Ansell explains, “If we integrate the propulsors, which in this case are fans, into the wing, we can improve the aircraft’s propulsive efficiency by ingesting the low-speed air across wing surface into the propulsor.  But it’s challenging to figure out how to do it in a smart way.”

Another possibility would be use of integrated ducted fans as in the Lilium VTOL machine

Seeing that a ducted fan on top of the wing changed the aerodynamic behavior of the airfoil when fan’s throttle setting was changed, he explained, “We can adjust the throttle to make the fan spin faster or slower, so that I now have a high-speed jet that’s coming out the back end and acts to substantially lift the aircraft through a phenomenon known as supercirculation. It also changes the flow across the surface.  I have little regions of the flow on the surface called boundary layers. Whenever I ramp up the throttle and start pulling air into that propulsor, it thins out the boundary layer. It modifies the distribution of the pressure across the airfoil itself. There are some complex things happening. That fan RPM talking to the aerodynamics of the larger airfoil is substantial.”

We can’t just think of increasing the throttle and adding thrust as an isolated function any more, he added.  “It’s not that simple because it also changes the air flow over the wing. The different orientations of the end of the fan changes the performance of the wing section as well as the pressure distribution because it changes the local flow quality characteristics. We have now quantified that and can understand some aspects of what that looks like.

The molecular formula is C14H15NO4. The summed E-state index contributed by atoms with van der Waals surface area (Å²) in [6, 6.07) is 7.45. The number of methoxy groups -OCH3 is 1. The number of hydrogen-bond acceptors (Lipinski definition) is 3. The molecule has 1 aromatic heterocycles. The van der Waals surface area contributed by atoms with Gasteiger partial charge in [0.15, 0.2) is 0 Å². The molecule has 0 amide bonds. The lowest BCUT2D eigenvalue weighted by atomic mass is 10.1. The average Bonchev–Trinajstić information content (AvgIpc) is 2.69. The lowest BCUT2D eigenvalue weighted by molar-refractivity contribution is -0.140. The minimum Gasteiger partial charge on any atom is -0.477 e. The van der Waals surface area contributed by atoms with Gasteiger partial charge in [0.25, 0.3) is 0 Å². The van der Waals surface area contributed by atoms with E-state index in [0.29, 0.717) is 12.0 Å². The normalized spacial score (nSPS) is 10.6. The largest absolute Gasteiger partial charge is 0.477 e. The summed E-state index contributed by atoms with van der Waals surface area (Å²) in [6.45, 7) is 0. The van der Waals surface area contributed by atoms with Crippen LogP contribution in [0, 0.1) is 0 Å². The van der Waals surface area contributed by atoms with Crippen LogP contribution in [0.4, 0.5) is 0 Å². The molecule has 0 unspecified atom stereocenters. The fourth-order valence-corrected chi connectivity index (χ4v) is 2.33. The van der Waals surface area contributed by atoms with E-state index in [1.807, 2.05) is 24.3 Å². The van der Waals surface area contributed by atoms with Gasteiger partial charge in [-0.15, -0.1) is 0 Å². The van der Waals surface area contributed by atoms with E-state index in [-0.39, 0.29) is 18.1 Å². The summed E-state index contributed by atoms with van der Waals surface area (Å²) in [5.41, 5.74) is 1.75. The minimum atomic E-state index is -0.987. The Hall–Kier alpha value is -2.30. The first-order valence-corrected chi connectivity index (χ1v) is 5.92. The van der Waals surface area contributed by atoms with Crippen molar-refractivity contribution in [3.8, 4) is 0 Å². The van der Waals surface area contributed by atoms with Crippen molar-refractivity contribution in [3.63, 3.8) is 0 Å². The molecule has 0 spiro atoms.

“We were able to take measurements to better understand what those variations in coupling characteristics are. Previously we knew that if we ramp up the throttle on this fan, the result is a thrust vector pointed in a certain direction. Now we know that it will also modify my local wing aerodynamics.”

The team’s findings were published in a paper, “Aero-Propulsive and Propulsor Cross-Coupling Effects on a Distributed Propulsion System,” in the Journal of Aircraft, and as part of the 2018 AIAA Aerospace Sciences Meeting, AIAA SciTech Forum, (AIAA 2018-2051)

Dr. Ansell’s airfoil integrated with a “crossflow fan” would extend laminar flow and provide added thrust with reduced drag

Part of Dr. Ansell’s current research may be a call-back to recent investigations on National Aeronautics and Space Administration (NASA)-related studies on reducing skin friction.  His prospective new propulsion system would stretch the extent of laminar flow across the top surface of an airfoil and reduce the extent of turbulent flow.

He explains his design: “Propulsion is built into the airfoil so that the intake sucks in the flow across the upper surface (of the wing), and exhausts the air out the trailing edge. This provides us new ways to tailor the way the pressure is distributed across the airfoil surface and also employ our propulsion system directly at the location of the wing wake. Both of these effects offer distinct benefits within an aircraft design.”


A Triple-Redundant Powerplant

Your editor saw this Tweet from Frank Anton, head of Siemens eAircraft:

FrankAnton @Frank_E_Anton Oct 9

Hybrid-electric with multiple redundancy: three independent drive units in one engine block. Should a module fail, flight can continue with two remaining components. Scalewings engine exists as concept, development work expected to take three years.